In plants and animals, nucleotide-binding leucine-rich repeat (NLR) proteins are intracellular immune sensors that recognize and eliminate a wide range of invading pathogens. NLR-mediated immunity is known to be modulated by environmental factors. However, how pathogen recognition by NLRs is influenced by environmental factors such as light remains unclear. Here, we show that the agronomically important NLR Rpi-vnt1.1 requires light to confer disease resistance against races of the Irish potato famine pathogen Phytophthora infestans that secrete the effector protein AVRvnt1. The activation of Rpi-vnt1.1 requires a nuclear-encoded chloroplast protein, glycerate 3-kinase (GLYK), implicated in energy production. The pathogen effector AVRvnt1 binds the full-length chloroplast-targeted GLYK isoform leading to activation of Rpi-vnt1.1. In the dark, Rpi-vnt1.1-mediated resistance is compromised because plants produce a shorter GLYK-lacking the intact chloroplast transit peptide-that is not bound by AVRvnt1. The transition between full-length and shorter plant GLYK transcripts is controlled by a light-dependent alternative promoter selection mechanism. In plants that lack Rpi-vnt1.1, the presence of AVRvnt1 reduces GLYK accumulation in chloroplasts counteracting GLYK contribution to basal immunity. Our findings revealed that pathogen manipulation of chloroplast functions has resulted in a light-dependent immune response.


Assuntos
Cloroplastos/microbiologia , Regulação da Expressão Gênica de Plantas/imunologia , Luz , Proteínas NLR/metabolismo , Phytophthora infestans/metabolismo , Proteínas de Plantas/metabolismo , Agrobacterium/metabolismo , Animais , Cloroplastos/metabolismo , Escherichia coli/metabolismo , Proteínas Fúngicas , Regulação Enzimológica da Expressão Gênica , Regulação da Expressão Gênica de Plantas/efeitos da radiação , Inativação Gênica , Microscopia Confocal , Proteínas NLR/genética , Fosfotransferases (Aceptor do Grupo Álcool)/genética , Fosfotransferases (Aceptor do Grupo Álcool)/metabolismo , Proteínas de Plantas/genética , Plântula , Solanum tuberosum/metabolismo , Solanum tuberosum/microbiologia , Tabaco/metabolismo , Tabaco/microbiologia , Técnicas do Sistema de Duplo-Híbrido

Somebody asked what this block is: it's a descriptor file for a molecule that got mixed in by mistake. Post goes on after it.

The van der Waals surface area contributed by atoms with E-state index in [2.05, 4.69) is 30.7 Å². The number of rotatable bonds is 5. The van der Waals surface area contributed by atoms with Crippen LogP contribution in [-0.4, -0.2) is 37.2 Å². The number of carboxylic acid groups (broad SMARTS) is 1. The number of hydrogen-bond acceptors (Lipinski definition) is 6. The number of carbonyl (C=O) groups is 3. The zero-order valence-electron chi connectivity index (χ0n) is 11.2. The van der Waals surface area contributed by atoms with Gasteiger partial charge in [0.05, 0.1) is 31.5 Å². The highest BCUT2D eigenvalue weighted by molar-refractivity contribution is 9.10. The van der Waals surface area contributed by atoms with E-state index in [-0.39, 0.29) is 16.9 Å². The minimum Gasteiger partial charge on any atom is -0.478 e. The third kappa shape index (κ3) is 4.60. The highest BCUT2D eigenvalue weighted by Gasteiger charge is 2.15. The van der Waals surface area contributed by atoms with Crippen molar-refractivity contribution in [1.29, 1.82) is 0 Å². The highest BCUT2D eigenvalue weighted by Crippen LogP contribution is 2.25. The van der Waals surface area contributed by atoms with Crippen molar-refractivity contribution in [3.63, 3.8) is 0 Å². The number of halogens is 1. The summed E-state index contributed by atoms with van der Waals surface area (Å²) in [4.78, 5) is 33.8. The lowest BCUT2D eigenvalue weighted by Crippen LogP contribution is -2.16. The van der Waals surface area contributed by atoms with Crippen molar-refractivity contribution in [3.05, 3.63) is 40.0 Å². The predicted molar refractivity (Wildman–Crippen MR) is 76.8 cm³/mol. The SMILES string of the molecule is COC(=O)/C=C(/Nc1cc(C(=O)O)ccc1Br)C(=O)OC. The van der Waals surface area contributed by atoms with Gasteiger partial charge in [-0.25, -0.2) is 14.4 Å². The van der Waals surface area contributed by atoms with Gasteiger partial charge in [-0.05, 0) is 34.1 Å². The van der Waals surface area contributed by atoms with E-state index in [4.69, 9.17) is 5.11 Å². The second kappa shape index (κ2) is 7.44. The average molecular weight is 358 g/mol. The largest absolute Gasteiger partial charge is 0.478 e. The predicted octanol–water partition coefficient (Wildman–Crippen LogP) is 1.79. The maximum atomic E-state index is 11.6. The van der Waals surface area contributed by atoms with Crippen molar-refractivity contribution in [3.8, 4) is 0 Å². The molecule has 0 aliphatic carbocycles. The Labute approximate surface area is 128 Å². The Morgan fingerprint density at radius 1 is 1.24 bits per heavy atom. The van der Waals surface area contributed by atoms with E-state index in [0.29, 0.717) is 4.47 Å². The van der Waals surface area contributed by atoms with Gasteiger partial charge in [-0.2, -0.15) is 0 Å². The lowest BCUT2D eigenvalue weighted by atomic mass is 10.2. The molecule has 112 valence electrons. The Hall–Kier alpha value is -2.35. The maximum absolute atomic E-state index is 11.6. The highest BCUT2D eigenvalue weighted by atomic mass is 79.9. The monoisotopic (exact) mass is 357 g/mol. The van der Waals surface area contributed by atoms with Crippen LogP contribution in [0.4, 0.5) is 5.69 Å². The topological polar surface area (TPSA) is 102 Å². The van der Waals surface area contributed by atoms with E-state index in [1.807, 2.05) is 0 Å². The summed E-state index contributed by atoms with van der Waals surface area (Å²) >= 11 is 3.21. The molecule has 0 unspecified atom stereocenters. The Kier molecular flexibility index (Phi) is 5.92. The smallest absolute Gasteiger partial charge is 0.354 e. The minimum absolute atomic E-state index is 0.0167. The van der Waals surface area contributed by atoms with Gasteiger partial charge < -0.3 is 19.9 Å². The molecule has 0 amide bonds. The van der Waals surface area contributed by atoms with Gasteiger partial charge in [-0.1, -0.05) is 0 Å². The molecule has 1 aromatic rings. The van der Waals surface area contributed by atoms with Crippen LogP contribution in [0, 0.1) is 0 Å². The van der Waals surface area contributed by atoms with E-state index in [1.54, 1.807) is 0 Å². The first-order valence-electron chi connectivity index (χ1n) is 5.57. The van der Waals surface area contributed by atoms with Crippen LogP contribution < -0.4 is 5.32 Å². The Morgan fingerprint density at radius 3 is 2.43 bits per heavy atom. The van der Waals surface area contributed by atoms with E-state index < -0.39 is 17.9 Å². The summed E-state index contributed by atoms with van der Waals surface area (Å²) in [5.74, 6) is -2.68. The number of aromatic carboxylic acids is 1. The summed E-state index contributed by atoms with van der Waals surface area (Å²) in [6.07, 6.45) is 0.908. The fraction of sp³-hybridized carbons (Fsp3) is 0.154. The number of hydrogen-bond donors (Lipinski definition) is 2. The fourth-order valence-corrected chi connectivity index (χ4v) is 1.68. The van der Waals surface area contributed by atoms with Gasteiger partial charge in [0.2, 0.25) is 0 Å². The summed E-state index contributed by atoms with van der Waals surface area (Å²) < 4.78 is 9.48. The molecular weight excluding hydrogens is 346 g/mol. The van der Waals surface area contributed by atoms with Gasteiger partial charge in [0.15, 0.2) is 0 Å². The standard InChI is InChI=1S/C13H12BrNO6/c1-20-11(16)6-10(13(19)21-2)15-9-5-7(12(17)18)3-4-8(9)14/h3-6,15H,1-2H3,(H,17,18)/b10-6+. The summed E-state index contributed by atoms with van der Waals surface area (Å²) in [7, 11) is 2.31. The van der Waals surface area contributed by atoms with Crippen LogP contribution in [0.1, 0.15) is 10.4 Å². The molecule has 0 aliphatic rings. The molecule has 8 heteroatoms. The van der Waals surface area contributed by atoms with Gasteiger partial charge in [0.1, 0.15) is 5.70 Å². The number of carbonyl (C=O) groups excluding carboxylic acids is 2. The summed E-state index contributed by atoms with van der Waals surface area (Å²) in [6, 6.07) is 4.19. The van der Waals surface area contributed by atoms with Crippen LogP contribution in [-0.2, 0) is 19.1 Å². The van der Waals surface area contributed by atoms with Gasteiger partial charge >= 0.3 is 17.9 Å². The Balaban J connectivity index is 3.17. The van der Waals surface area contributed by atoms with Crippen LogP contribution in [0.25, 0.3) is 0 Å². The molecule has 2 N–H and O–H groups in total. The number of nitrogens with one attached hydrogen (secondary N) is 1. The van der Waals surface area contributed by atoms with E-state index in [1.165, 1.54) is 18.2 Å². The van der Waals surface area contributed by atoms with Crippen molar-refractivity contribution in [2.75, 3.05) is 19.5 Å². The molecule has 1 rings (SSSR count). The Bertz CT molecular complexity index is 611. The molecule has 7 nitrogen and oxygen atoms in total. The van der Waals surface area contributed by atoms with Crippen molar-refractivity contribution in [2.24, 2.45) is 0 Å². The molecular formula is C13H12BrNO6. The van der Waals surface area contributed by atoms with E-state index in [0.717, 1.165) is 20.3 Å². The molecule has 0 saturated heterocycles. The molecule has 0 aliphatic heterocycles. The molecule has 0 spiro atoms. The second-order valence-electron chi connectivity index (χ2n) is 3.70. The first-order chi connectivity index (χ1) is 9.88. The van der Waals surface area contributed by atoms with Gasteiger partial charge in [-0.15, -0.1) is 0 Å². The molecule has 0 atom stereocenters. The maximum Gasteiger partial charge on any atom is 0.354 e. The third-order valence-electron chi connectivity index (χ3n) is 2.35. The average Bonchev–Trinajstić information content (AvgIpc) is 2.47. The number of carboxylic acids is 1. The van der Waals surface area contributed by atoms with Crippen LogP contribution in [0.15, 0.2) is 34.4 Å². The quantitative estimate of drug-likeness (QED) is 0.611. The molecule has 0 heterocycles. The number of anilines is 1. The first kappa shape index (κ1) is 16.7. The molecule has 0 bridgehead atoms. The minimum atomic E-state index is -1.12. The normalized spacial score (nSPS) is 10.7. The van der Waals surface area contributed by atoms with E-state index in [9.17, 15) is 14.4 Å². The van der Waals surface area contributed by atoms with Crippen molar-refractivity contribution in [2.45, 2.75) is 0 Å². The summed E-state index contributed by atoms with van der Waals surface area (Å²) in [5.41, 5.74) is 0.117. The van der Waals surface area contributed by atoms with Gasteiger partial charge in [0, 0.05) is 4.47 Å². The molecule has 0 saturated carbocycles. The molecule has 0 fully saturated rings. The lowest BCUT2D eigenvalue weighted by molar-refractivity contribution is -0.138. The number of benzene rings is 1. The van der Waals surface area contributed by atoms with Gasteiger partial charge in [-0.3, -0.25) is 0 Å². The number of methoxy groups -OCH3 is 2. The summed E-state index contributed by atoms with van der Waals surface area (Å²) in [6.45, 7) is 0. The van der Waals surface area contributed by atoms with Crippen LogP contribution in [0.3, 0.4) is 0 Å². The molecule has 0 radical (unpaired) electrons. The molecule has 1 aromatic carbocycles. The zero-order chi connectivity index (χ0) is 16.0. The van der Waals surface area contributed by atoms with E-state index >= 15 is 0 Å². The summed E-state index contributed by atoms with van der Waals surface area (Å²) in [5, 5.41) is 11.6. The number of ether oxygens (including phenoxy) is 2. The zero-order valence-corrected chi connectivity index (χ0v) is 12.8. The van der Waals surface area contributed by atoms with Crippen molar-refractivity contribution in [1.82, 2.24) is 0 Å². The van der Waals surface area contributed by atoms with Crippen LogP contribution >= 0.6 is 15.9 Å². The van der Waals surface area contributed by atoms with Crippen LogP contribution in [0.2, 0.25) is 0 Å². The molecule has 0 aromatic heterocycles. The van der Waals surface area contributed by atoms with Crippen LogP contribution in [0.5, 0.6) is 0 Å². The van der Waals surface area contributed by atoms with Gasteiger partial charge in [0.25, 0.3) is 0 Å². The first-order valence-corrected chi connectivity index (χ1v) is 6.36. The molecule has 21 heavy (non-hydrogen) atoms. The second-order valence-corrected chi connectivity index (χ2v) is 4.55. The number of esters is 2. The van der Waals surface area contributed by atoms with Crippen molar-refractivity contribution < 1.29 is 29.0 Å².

12.
Nat Commun ; 11(1): 1662, 2020 04 03.
Artigo em Inglês | MEDLINE | ID: mdl-32245955

RESUMO

The proteasome is an essential protein-degradation machinery in eukaryotic cells that controls protein turnover and thereby the biogenesis and function of cell organelles. Chloroplasts import thousands of nuclear-encoded precursor proteins from the cytosol, suggesting that the bulk of plastid proteins is transiently exposed to the cytosolic proteasome complex. Therefore, there is a cytosolic equilibrium between chloroplast precursor protein import and proteasomal degradation. We show here that a shift in this equilibrium, induced by mild genetic proteasome impairment, results in elevated precursor protein abundance in the cytosol and significantly increased accumulation of functional photosynthetic complexes in protein import-deficient chloroplasts. Importantly, a proteasome lid mutant shows improved photosynthetic performance, even in the absence of an import defect, signifying that functional precursors are continuously degraded. Hence, turnover of plastid precursors in the cytosol represents a mechanism to constrain thylakoid membrane assembly and photosynthetic electron transport.